Orenburg Lace - a Knit and Crochet Guild Talk

I have to confess that I had never heard of Orenburg lace until it was the topic for my local Knitting and crochet guild meeting for May, but now I have an urge to buy the thinnest and softest yarn and cast on with the tiniest needles!

Marie, one of the committee members of our guild meeting put on an amazing talk about the history and folklore surrounding Orenburg lace. She also produced many swatches to show the different types of patterns and layouts, as well as ordering a supported spindle and the traditional fibre from Russia to show us.

 Orenburg fibre and yarn

Orenburg fibre and yarn

 Russian supported spindles for spinning (top) and plying (bottom)

Russian supported spindles for spinning (top) and plying (bottom)

The fibre (down hair from Orenburg goats) is the thinnest in the world – 16-18 micrometer (in comparison Angora goats (mohair) is 22-24 micrometer) so it is very soft, light and warm. It was traditionally spun on a supported spindle and plied with silk. This swatch was knitted in the traditional fibre and it is so fine and like a cobweb.

 Swatch in traditional fibre

Swatch in traditional fibre

The Orenburg shawls (or "Orenburgskyi Platok" in Russian) are traditionally square. The lower border is knitted first on the side. Stitches are then picked up along the top and then the main body is knitted in one piece, including the borders. Once the top is reached, the top border is worked sideways picking up stitches along the top of the square and then Russian grafted together. Marie included some great photos of the construction in her talk.

 Honeycomb pattern

Honeycomb pattern

The lace stitch patterns are very simple and there are only a few traditional ones, but arranged together they make the most intricate and beautiful patterns.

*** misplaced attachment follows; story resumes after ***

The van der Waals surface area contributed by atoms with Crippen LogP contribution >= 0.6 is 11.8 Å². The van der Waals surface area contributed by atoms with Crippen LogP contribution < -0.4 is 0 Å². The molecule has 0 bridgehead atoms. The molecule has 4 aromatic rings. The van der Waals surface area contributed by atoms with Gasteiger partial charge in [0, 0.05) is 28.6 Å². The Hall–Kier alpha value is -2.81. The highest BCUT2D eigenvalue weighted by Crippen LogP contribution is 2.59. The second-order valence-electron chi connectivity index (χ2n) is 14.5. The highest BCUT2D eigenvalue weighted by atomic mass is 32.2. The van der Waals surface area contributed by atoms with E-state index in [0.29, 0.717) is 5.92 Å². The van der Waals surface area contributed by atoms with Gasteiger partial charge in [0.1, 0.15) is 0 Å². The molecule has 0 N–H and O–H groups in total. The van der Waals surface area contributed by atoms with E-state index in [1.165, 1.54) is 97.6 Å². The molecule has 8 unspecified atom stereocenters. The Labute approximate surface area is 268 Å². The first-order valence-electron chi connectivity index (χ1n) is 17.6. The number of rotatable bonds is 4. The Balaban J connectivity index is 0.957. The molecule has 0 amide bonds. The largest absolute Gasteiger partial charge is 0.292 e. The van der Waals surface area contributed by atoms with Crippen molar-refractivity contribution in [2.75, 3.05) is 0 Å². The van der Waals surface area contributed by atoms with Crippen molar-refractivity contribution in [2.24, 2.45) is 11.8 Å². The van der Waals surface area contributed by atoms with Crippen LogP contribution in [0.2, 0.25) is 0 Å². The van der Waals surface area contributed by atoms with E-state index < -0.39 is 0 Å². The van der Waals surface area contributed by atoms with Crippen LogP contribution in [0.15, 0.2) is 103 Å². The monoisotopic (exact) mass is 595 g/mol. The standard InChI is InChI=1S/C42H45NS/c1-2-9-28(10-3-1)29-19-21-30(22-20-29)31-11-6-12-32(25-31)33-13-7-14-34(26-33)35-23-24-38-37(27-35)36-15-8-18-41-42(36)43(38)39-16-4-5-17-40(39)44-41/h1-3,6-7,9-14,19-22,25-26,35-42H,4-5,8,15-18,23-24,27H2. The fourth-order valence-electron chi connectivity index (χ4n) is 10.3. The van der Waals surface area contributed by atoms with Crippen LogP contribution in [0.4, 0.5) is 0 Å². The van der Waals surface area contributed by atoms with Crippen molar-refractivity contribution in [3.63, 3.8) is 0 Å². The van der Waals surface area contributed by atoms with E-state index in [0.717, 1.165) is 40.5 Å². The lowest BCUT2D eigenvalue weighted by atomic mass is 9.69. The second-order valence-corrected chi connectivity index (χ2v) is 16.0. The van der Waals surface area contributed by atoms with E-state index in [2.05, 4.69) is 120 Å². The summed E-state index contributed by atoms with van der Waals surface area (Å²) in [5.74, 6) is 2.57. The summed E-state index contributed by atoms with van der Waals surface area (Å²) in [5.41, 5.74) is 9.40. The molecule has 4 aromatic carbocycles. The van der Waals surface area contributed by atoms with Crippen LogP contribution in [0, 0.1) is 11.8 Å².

An all over strawberry pattern

An all over strawberry pattern

 Snowflake pattern

Snowflake pattern

 5 diamond layout

5 diamond layout

There are many patterns for Orenburg lace shawls and other garments and accessories that are less traditional on Ravelry, such as those by Russian Lily.

 Stole

Stole

We also had a real Orenburg shawl owned by Angharad who was given it as a gift from Russia. It really is very beautiful and very warm to wear. This would be a winter shawl as the centre is garter stitch and it was probably machine knit.

 Orenburg shawl belonging to Angharad

Orenburg shawl belonging to Angharad

 Orenburg shawl label

Orenburg shawl label

There is also a book of Orenburg lace stitch patterns and shawl designs where more information on this traditional knitting can be found:

 Gossamer Webs: the history and techniques of Orenburg Lace Shawls by Galina Khmeleva and Carole R Noble, Interweave Press

Gossamer Webs: the history and techniques of Orenburg Lace Shawls by Galina Khmeleva and Carole R Noble, Interweave Press

My favourite part of the talk though was this youtube video of a Russian choir singing a traditional song about an Orenburg downy shawl. The lyrics are a daughter who knits her mum an Orenburg shawl and wraps it around her shoulders to keep out the cold harsh winter. It is a beautiful song and I love that all the choir are wearing Orenburg shawls!